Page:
# Difference between revisions of "Metrizable implies monotonically normal"

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## Latest revision as of 14:48, 6 July 2019

This article gives the statement and possibly, proof, of an implication relation between two topological space properties. That is, it states that every topological space satisfying the first topological space property (i.e., metrizable space) must also satisfy the second topological space property (i.e., monotonically normal space)

View all topological space property implications | View all topological space property non-implications

Get more facts about metrizable space|Get more facts about monotonically normal space

## Contents

## Statement

Any metrizable space is monotonically normal. In fact, we can construct an explicit monotone normality operator using the metric.

## Definitions used

### Metrizable space

`Further information: Metrizable space`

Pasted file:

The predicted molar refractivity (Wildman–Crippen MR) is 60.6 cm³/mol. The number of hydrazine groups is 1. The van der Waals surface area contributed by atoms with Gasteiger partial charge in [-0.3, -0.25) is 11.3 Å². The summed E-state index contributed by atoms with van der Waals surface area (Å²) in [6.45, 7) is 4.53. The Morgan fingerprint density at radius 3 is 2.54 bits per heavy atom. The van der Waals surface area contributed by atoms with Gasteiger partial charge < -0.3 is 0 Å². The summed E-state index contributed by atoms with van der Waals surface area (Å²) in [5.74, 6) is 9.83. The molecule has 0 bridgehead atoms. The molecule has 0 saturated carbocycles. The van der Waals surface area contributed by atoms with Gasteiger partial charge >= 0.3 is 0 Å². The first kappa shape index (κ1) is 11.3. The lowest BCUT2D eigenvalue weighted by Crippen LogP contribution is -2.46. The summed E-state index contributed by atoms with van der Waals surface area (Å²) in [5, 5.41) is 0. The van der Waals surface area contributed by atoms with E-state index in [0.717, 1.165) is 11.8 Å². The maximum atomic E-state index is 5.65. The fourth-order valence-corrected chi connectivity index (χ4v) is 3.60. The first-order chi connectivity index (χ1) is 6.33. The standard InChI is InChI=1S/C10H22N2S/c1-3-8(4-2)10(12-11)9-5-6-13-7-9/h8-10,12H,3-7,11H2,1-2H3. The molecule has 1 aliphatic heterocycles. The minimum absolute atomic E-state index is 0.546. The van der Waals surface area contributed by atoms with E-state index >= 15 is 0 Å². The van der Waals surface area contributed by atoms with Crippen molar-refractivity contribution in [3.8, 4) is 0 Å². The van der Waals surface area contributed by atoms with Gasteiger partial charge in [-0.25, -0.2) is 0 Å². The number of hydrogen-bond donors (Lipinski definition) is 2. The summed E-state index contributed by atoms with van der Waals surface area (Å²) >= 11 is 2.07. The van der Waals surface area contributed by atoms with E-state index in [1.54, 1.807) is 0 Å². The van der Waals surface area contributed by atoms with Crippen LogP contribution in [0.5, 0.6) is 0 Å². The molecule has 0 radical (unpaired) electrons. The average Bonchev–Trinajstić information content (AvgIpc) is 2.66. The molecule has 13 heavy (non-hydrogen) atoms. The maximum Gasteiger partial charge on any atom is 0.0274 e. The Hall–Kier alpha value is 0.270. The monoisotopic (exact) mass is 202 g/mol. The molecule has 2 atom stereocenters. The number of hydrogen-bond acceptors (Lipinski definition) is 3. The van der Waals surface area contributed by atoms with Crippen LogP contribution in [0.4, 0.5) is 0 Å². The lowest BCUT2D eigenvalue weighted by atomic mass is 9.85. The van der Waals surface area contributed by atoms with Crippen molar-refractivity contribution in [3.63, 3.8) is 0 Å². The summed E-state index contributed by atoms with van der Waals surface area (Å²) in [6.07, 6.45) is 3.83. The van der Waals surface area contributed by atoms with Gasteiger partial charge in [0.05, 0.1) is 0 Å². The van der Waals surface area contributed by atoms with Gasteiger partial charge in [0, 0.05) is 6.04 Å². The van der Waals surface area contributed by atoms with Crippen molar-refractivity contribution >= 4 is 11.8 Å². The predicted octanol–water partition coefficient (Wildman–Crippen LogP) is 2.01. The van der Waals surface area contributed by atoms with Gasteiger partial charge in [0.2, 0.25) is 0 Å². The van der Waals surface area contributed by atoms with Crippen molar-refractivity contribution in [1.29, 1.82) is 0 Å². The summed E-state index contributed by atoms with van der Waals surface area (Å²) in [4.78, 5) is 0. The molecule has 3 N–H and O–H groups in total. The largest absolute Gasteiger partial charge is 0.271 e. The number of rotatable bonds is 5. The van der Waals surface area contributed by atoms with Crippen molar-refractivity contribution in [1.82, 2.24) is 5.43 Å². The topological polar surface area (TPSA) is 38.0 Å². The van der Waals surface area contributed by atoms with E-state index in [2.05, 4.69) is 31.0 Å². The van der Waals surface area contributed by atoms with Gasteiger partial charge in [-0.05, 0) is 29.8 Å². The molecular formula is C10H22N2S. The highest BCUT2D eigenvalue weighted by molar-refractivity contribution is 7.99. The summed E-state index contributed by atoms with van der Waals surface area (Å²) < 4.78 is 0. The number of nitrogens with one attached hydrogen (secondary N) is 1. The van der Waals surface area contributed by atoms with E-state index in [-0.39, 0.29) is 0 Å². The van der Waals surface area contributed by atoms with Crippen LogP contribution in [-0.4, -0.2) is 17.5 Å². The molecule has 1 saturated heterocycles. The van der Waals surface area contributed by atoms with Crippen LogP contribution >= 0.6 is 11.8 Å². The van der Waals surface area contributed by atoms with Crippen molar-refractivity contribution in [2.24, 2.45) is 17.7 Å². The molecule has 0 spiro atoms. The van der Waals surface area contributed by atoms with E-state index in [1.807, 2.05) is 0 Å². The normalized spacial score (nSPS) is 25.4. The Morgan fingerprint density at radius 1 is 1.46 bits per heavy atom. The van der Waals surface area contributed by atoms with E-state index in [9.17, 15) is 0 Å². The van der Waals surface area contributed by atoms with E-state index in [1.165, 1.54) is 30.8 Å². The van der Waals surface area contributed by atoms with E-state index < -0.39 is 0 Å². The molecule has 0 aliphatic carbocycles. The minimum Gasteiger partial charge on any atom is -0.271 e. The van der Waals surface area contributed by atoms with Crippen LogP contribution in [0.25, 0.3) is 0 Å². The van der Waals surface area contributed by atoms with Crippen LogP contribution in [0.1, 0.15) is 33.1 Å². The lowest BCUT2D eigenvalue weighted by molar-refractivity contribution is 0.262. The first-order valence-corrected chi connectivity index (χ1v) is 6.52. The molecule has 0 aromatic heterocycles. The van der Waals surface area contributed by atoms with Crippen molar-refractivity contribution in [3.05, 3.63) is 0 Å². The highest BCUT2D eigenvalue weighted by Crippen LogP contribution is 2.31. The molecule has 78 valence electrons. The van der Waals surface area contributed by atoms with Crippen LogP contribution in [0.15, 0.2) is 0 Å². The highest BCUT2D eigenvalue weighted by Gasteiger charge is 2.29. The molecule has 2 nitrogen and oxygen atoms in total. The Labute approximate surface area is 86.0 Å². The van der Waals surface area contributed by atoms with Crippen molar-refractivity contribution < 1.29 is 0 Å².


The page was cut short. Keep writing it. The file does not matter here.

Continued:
### Monotonically normal space

`Further information: Monotonically normal space`

## Proof

### Construction of the operator

Suppose is a metric space. We construct a monotone normality operator on as follows. For any two closed subsets and of :

- For every , let be the open ball about of radius . Here, is the infimum of the distances for . Note that since is closed and , .
- Analogously, for every , define to be the open ball about of radius .

Then, the sets:

are the required disjoint open subsets.

### Proof of disjointness

The disjointness of and follows from the triangle inequality. It suffices to prove that for every and , . To see this, note:

Thus:

This, along with the triangle inequality yields that the balls and cannot intersect.

### Proof of monotonicity

We need to show that if and , then the open set about becomes smaller, and the open set about becomes larger. This is clear from the definitions, because has fewer balls, and the radii of the balls also become smaller. Similarly has more balls, and the radii of the balls also become larger.